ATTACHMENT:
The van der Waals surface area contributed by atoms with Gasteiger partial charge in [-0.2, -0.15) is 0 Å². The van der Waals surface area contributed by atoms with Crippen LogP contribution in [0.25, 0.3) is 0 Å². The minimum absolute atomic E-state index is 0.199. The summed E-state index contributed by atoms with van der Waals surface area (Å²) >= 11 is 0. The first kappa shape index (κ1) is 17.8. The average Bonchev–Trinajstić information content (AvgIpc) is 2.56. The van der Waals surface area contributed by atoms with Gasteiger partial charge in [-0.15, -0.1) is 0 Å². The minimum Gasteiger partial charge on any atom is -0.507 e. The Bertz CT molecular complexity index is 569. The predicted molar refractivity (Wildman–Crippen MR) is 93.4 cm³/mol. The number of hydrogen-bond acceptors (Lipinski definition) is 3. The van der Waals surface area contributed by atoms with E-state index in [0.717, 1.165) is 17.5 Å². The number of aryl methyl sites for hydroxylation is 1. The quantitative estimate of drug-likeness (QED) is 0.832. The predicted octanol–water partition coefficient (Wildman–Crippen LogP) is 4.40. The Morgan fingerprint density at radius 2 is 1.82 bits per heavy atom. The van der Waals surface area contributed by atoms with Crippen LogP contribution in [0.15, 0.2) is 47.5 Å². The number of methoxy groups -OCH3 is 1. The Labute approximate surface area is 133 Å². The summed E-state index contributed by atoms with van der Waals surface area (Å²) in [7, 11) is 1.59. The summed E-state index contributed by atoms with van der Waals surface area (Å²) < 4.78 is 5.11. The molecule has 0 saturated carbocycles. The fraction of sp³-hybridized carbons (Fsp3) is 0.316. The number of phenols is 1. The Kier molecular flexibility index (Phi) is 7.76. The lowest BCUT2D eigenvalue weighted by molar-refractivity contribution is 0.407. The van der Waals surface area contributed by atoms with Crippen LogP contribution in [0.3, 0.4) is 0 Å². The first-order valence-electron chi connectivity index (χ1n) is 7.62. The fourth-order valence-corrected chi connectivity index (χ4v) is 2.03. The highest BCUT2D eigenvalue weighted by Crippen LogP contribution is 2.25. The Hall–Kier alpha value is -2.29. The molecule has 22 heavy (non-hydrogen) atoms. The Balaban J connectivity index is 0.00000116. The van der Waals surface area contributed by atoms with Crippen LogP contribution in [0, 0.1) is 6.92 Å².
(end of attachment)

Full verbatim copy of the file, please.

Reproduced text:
The van der Waals surface area contributed by atoms with Gasteiger partial charge in [-0.2, -0.15) is 0 Å². The van der Waals surface area contributed by atoms with Crippen LogP contribution in [0.25, 0.3) is 0 Å². The minimum absolute atomic E-state index is 0.199. The summed E-state index contributed by atoms with van der Waals surface area (Å²) >= 11 is 0. The first kappa shape index (κ1) is 17.8. The average Bonchev–Trinajstić information content (AvgIpc) is 2.56. The van der Waals surface area contributed by atoms with Gasteiger partial charge in [-0.15, -0.1) is 0 Å². The minimum Gasteiger partial charge on any atom is -0.507 e. The Bertz CT molecular complexity index is 569. The predicted molar refractivity (Wildman–Crippen MR) is 93.4 cm³/mol. The number of hydrogen-bond acceptors (Lipinski definition) is 3. The van der Waals surface area contributed by atoms with E-state index in [0.717, 1.165) is 17.5 Å². The number of aryl methyl sites for hydroxylation is 1. The quantitative estimate of drug-likeness (QED) is 0.832. The predicted octanol–water partition coefficient (Wildman–Crippen LogP) is 4.40. The Morgan fingerprint density at radius 2 is 1.82 bits per heavy atom. The van der Waals surface area contributed by atoms with Crippen LogP contribution in [0.15, 0.2) is 47.5 Å². The number of methoxy groups -OCH3 is 1. The Labute approximate surface area is 133 Å². The summed E-state index contributed by atoms with van der Waals surface area (Å²) in [7, 11) is 1.59. The summed E-state index contributed by atoms with van der Waals surface area (Å²) < 4.78 is 5.11. The molecule has 0 saturated carbocycles. The fraction of sp³-hybridized carbons (Fsp3) is 0.316. The number of phenols is 1. The Kier molecular flexibility index (Phi) is 7.76. The lowest BCUT2D eigenvalue weighted by molar-refractivity contribution is 0.407. The van der Waals surface area contributed by atoms with Crippen LogP contribution in [0.3, 0.4) is 0 Å². The first-order valence-electron chi connectivity index (χ1n) is 7.62. The fourth-order valence-corrected chi connectivity index (χ4v) is 2.03. The highest BCUT2D eigenvalue weighted by Crippen LogP contribution is 2.25. The Hall–Kier alpha value is -2.29. The molecule has 22 heavy (non-hydrogen) atoms. The Balaban J connectivity index is 0.00000116. The van der Waals surface area contributed by atoms with Crippen LogP contribution in [0, 0.1) is 6.92 Å².